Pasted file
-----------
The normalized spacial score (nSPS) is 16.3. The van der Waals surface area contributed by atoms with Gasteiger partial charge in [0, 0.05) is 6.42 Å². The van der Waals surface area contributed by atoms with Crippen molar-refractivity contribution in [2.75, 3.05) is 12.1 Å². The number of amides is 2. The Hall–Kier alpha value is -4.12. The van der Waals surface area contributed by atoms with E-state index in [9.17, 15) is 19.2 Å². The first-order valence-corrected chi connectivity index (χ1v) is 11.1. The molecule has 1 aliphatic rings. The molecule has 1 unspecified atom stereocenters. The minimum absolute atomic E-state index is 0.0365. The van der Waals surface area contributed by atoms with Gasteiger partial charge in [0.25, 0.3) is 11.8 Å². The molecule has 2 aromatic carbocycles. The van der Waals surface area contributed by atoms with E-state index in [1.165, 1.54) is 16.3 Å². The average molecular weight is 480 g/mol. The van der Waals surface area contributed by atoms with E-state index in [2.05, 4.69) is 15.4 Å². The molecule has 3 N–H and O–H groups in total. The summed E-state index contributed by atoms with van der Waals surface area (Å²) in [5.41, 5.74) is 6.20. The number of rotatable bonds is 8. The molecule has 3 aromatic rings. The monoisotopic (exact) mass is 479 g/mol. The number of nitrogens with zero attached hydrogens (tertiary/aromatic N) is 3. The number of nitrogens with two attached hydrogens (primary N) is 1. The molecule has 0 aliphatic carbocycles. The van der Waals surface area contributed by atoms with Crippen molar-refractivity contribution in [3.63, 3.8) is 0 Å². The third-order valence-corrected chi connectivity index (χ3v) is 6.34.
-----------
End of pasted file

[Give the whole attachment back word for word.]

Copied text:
The normalized spacial score (nSPS) is 16.3. The van der Waals surface area contributed by atoms with Gasteiger partial charge in [0, 0.05) is 6.42 Å². The van der Waals surface area contributed by atoms with Crippen molar-refractivity contribution in [2.75, 3.05) is 12.1 Å². The number of amides is 2. The Hall–Kier alpha value is -4.12. The van der Waals surface area contributed by atoms with E-state index in [9.17, 15) is 19.2 Å². The first-order valence-corrected chi connectivity index (χ1v) is 11.1. The molecule has 1 aliphatic rings. The molecule has 1 unspecified atom stereocenters. The minimum absolute atomic E-state index is 0.0365. The van der Waals surface area contributed by atoms with Gasteiger partial charge in [0.25, 0.3) is 11.8 Å². The molecule has 2 aromatic carbocycles. The van der Waals surface area contributed by atoms with E-state index in [1.165, 1.54) is 16.3 Å². The average molecular weight is 480 g/mol. The van der Waals surface area contributed by atoms with E-state index in [2.05, 4.69) is 15.4 Å². The molecule has 3 N–H and O–H groups in total. The summed E-state index contributed by atoms with van der Waals surface area (Å²) in [5.41, 5.74) is 6.20. The number of rotatable bonds is 8. The molecule has 3 aromatic rings. The monoisotopic (exact) mass is 479 g/mol. The number of nitrogens with zero attached hydrogens (tertiary/aromatic N) is 3. The number of nitrogens with two attached hydrogens (primary N) is 1. The molecule has 0 aliphatic carbocycles. The van der Waals surface area contributed by atoms with Crippen molar-refractivity contribution in [3.63, 3.8) is 0 Å². The third-order valence-corrected chi connectivity index (χ3v) is 6.34.